‘Repent and believe the Gospel.’ A Reflection for Lent 2012

During the Ash Wednesday Liturgy, as I joined the long procession to be marked with the sign of the Cross with the ashes of last year’s palms, I reflected on the words used to accompany the signing:
‘Repent and believe the Gospel’

I thought how wholesome they were in contrast to the earlier form used until fairly recently: ‘Remember man thou art but dust and into dust thou shall return’

The current form reflects a more positive, encouraging and hope-filled approach to the season of Lent. It takes us beyond the pressure of guilt about the death of Christ to the fruits of his death, to the good news of the resurrection and our responsibility to live by Gospel standards.
Many of our churches and chapels are dominated by the crucified Christ. This reflects of course the era in which they were built. It is much easier to develop and reflect the evolving concepts of our theology in words, than it is in fixtures of paintings and statuettes.

Sculptors and artists have, however, attempted to move in new directions through works that portray the Risen Christ in a cruciform structure, trying to portray the life, death and resurrection of Christ as one salvific event and many post Vatican Two Churches have these installed in the Churches. They were not, I believe, comfortably received at first; many people had an uneasy sense that the death of Christ was being underplayed. They did, however, provide material for some very fruitful homilies.

By the providence of God, I now find myself, both in our Convent Chapel and in the very beautiful Gothic Church next door, praying before very dominant figures of the crucified Christ. Recently, during prayer, while pondering on a larger than life crucifix, I had a sort of conversation with Christ. I asked. “How do you feel about hanging there, portrayed as dying or dead, permanently on view for centuries?

The thoughts that came to my mind in response went something like this;

‘Not good, this is unfinished business; my passion represented here, depicts twenty-four hours of the thirty-three years I lived as man on the earth. Move on to my Resurrection, Ascension and the sending forth of the Holy Spirit. I came among you to set fire to the earth. I conquered death and the power of the evil one, so that you could have life and have it more abundantly. I have left you a legacy of teaching and example. Remember I am alive, not dead. I am with you always. Do not linger over my death; you are the light of the world; move forward, go out to proclaim the good news’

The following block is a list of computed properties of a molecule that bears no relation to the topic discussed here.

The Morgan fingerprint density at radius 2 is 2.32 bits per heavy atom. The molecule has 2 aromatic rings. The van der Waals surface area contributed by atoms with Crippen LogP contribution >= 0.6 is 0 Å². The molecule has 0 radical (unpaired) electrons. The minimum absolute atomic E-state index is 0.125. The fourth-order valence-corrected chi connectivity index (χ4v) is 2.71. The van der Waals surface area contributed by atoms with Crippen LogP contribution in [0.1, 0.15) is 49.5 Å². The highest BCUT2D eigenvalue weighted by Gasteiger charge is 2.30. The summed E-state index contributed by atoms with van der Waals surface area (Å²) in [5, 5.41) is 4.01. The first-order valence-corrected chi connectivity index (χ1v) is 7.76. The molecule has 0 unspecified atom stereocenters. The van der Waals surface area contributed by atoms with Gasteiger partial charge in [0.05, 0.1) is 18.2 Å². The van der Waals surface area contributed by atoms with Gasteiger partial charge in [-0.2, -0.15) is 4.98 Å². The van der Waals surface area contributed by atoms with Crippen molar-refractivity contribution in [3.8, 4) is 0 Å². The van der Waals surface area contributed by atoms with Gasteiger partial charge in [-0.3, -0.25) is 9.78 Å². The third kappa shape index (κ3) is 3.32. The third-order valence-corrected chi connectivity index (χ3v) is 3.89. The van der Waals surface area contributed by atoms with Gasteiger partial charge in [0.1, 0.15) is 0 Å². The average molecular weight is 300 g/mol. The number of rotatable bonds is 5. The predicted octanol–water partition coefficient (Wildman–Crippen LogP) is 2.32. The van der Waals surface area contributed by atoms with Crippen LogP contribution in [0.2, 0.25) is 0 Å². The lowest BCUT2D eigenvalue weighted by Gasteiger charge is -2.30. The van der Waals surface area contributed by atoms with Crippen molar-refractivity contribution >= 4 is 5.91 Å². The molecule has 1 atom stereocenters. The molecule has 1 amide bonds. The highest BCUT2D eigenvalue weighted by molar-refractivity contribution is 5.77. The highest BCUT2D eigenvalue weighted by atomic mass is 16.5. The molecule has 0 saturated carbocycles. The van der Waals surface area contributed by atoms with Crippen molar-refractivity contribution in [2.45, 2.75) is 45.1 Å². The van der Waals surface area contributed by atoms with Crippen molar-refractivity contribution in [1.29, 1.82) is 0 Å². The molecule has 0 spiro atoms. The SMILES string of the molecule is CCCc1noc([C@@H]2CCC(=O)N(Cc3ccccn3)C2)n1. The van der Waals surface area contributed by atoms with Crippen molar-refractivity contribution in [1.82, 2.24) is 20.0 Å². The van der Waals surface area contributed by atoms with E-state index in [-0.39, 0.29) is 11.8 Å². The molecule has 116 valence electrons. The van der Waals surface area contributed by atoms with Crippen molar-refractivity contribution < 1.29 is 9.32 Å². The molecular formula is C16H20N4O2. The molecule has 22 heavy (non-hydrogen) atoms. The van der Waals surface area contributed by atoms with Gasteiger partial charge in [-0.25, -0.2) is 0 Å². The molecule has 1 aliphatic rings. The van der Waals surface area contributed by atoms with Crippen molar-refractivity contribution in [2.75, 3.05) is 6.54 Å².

Reflecting further, I thought it is right and fitting, particularly in this season to pray and reflect on the suffering and death of death of Christ and to repent for my own personal contribution to the climate of sinfulness in which we live. It is needful also to reflect, pray and question myself about institutional sin which creates the massive injustice of a very small rich first world and a massive, desperately poor third world.

This prayer and reflection however is always in the context of Christ’s victory over sin and death, his resurrection and his legacy of example and teaching. Despite the, apparently worsening situations vividly portrayed in our media, we are, in Christ, people of faith and hope and joy. The mystery of suffering, of time and eternity, is profound and baffling. Yet I believe there is far more love and goodness in our world than there is evil. I think today of so many brave people ready and anxious to get into Syria to bring humanitarian aid. So many times we have witnessed heroic generosity in times of great crisis and the quiet goodness and love of so many people we are in contact with.

Those words ‘Repent and believe the Gospel’ which heralded the season of Lent is an invitation to realign our lives in order to walk more fully in the footsteps of Christ.

We begin first, I think, by praying for a deeper, ongoing insight into those areas of our lives that are out of line with Christ’s teaching and values. I believe our response to a deepening awareness of our failures and sins should be a mixture of sorrow and gratitude: Sorrow, but not depression, frustration or a refusal to accept this awareness; and gratitude, for the insights which enables us to be more aware of the pit falls and able to make a fresh start.

The second part of the invitation is a call to strengthen our faith by reflectively and prayerfully re- reading the Gospels. Let us pray for each other.
Camilla Hunt